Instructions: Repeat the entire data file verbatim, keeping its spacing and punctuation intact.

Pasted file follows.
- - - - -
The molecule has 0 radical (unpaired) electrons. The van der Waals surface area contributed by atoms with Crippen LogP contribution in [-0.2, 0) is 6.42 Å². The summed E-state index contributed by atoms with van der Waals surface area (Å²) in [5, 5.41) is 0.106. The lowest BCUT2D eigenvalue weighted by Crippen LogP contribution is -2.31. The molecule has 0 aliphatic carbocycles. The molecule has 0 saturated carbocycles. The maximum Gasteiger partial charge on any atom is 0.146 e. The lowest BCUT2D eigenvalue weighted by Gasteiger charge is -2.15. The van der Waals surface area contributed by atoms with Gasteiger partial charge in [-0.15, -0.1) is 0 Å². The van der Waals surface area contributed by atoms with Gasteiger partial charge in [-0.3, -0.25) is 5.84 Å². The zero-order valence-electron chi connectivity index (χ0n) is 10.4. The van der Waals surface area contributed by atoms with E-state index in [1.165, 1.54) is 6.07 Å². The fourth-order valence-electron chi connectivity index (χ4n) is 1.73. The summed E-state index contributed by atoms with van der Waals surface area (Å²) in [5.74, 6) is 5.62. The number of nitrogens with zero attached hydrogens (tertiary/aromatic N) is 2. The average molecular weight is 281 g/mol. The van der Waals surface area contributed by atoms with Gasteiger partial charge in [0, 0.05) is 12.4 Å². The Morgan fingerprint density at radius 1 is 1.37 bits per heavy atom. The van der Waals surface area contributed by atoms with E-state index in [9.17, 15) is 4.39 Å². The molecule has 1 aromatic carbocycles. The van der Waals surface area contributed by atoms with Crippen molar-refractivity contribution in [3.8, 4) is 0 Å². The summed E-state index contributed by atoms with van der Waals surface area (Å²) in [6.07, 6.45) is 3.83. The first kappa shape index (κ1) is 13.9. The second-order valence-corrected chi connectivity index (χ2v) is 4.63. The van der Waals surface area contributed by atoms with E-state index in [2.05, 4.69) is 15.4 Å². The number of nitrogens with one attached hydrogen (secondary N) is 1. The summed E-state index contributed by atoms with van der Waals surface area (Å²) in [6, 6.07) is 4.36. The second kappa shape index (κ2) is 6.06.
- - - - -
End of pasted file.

The molecule has 0 radical (unpaired) electrons. The van der Waals surface area contributed by atoms with Crippen LogP contribution in [-0.2, 0) is 6.42 Å². The summed E-state index contributed by atoms with van der Waals surface area (Å²) in [5, 5.41) is 0.106. The lowest BCUT2D eigenvalue weighted by Crippen LogP contribution is -2.31. The molecule has 0 aliphatic carbocycles. The molecule has 0 saturated carbocycles. The maximum Gasteiger partial charge on any atom is 0.146 e. The lowest BCUT2D eigenvalue weighted by Gasteiger charge is -2.15. The van der Waals surface area contributed by atoms with Gasteiger partial charge in [-0.15, -0.1) is 0 Å². The van der Waals surface area contributed by atoms with Gasteiger partial charge in [-0.3, -0.25) is 5.84 Å². The zero-order valence-electron chi connectivity index (χ0n) is 10.4. The van der Waals surface area contributed by atoms with E-state index in [1.165, 1.54) is 6.07 Å². The fourth-order valence-electron chi connectivity index (χ4n) is 1.73. The summed E-state index contributed by atoms with van der Waals surface area (Å²) in [5.74, 6) is 5.62. The number of nitrogens with zero attached hydrogens (tertiary/aromatic N) is 2. The average molecular weight is 281 g/mol. The van der Waals surface area contributed by atoms with Gasteiger partial charge in [0, 0.05) is 12.4 Å². The Morgan fingerprint density at radius 1 is 1.37 bits per heavy atom. The van der Waals surface area contributed by atoms with E-state index in [9.17, 15) is 4.39 Å². The molecule has 1 aromatic carbocycles. The van der Waals surface area contributed by atoms with Crippen molar-refractivity contribution in [3.8, 4) is 0 Å². The summed E-state index contributed by atoms with van der Waals surface area (Å²) in [6.07, 6.45) is 3.83. The first kappa shape index (κ1) is 13.9. The second-order valence-corrected chi connectivity index (χ2v) is 4.63. The van der Waals surface area contributed by atoms with E-state index in [2.05, 4.69) is 15.4 Å². The number of nitrogens with one attached hydrogen (secondary N) is 1. The summed E-state index contributed by atoms with van der Waals surface area (Å²) in [6, 6.07) is 4.36. The second kappa shape index (κ2) is 6.06.